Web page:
Review; Recent approaches on Tubulin Polymerization inhibitors (2018-2022)

Document Type : Review articles


Department of Pharmaceutical chemistry, Faculty of Pharmacy, Delta University for Science and Technology, Gamasa 11152, Egypt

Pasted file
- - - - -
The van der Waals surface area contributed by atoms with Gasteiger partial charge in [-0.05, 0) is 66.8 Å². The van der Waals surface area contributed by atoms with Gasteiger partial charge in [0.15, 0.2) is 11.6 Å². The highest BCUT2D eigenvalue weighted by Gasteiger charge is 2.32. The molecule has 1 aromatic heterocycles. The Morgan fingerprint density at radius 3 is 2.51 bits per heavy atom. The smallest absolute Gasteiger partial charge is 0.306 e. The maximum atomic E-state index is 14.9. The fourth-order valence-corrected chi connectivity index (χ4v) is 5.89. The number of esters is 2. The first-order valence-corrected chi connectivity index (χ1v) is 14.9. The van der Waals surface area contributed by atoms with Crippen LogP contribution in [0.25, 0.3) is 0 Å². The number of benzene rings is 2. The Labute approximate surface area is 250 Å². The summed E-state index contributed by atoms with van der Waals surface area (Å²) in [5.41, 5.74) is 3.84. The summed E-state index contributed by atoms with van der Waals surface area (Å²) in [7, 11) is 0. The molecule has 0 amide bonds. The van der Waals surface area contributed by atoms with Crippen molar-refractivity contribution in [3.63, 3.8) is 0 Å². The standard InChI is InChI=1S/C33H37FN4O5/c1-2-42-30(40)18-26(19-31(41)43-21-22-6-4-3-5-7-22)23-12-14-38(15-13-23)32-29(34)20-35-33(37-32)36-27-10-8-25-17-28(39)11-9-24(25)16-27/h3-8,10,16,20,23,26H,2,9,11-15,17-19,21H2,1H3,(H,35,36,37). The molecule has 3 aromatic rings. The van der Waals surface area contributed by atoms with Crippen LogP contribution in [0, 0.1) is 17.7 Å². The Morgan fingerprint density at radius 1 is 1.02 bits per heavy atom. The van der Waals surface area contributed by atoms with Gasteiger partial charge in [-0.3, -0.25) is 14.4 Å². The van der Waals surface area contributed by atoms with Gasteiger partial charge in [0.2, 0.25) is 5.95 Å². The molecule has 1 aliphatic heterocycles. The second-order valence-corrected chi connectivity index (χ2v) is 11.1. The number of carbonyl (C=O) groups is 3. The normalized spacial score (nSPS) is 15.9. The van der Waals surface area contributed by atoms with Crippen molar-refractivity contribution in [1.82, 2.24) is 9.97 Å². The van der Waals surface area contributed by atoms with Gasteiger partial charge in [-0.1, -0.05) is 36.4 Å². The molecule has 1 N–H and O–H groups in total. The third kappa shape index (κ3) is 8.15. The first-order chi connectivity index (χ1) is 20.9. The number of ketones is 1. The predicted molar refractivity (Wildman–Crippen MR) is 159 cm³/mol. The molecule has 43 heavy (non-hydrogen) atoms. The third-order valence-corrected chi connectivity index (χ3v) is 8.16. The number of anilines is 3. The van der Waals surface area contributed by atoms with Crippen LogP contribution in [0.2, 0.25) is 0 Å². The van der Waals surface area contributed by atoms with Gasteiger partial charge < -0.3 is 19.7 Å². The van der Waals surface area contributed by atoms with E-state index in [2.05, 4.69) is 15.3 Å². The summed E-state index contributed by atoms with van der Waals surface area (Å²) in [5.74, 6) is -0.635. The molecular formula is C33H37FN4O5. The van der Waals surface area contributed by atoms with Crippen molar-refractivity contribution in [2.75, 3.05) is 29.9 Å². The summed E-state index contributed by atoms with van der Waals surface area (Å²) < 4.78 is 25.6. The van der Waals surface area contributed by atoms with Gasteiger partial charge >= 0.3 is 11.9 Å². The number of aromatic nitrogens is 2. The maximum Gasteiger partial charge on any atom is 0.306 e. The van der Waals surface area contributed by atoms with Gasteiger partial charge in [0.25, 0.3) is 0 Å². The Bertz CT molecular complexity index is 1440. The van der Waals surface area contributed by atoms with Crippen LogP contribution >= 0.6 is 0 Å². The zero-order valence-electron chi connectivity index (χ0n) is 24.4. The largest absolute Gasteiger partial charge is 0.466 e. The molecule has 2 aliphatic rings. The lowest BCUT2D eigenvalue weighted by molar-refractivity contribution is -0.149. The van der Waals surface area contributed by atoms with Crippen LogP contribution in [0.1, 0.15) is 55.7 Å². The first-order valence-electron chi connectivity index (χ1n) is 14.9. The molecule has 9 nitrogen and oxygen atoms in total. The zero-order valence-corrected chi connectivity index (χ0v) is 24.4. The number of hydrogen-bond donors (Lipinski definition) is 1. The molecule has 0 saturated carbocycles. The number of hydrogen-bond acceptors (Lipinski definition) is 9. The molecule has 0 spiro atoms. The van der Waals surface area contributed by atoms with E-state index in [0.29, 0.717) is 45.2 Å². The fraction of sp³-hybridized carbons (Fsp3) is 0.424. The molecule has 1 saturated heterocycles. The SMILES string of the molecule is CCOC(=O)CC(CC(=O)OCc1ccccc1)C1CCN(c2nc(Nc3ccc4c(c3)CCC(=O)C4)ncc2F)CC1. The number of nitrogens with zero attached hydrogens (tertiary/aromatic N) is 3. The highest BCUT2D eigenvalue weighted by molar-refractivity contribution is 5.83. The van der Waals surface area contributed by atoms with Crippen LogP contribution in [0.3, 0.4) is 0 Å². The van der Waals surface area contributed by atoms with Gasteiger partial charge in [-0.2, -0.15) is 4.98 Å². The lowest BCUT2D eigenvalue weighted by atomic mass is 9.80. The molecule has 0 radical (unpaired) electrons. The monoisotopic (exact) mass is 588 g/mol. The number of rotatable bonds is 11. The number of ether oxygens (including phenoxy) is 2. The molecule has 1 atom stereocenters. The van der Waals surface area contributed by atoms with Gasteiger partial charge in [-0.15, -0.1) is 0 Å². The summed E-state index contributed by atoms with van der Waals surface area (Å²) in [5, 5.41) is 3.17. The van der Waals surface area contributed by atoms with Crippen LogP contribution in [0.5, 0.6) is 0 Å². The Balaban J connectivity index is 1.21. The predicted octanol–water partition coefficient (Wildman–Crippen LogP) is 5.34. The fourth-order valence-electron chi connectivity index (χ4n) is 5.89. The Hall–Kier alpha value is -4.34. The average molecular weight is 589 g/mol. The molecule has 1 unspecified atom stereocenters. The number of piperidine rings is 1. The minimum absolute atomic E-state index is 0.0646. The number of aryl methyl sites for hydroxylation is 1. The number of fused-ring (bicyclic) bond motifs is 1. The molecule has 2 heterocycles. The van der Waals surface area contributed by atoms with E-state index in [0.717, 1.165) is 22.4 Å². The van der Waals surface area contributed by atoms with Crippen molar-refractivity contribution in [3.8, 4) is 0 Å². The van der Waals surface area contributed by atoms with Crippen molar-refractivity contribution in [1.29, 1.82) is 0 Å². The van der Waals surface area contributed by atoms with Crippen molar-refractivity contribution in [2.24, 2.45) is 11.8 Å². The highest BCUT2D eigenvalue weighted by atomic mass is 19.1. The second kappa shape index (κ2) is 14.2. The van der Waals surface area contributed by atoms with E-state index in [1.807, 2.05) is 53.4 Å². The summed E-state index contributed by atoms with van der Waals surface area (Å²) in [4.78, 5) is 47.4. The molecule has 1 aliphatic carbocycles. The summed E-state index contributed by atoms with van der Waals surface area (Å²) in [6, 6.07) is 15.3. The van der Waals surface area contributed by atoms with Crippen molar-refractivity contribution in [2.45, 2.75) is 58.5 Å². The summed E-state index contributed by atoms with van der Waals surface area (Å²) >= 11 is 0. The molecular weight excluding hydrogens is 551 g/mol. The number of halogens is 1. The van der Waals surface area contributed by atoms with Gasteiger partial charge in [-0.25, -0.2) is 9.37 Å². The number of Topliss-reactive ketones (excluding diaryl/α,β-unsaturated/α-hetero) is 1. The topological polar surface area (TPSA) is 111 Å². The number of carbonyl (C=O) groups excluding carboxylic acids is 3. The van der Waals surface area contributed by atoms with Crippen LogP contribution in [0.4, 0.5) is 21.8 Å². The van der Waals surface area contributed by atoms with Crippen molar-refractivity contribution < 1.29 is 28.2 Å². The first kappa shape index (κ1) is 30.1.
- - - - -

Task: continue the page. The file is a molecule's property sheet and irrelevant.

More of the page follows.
Cancer is a disease in which some of the body’s cells grow uncontrollably and spread to other parts of the body. Cancer treatment usually involves the use of single or combined strategies including surgery, radiotherapy and chemotherapy. Chemotherapy is most often used to treat cancer, since cancer cells grow and multiply much more quickly than most cells in the body. The dynamic equilibrium of tubulin-microtubule is an essential aspect of cell survival and tubulin is a significant target for cancer drug development. Tubulin exists in the α-β dimer form which polymerizes to form microtubule and further depolymerizes back to tubulin dimer. The microtubule plays an essential role in mitosis and cell multiplication. Disruption of microtubules can induce cell cycle arrest in G2-M phase and formation of abnormal mitotic spindles. A number of naturally occurring compounds such as combretastatin, colchicines, paclitaxel, epothilones and vinblastine affect cancer cells by changing dynamics of tubulin such as polymerization and depolymerization. In this review, we briefly introduce an overview of tubulin polymerization inhibitors.


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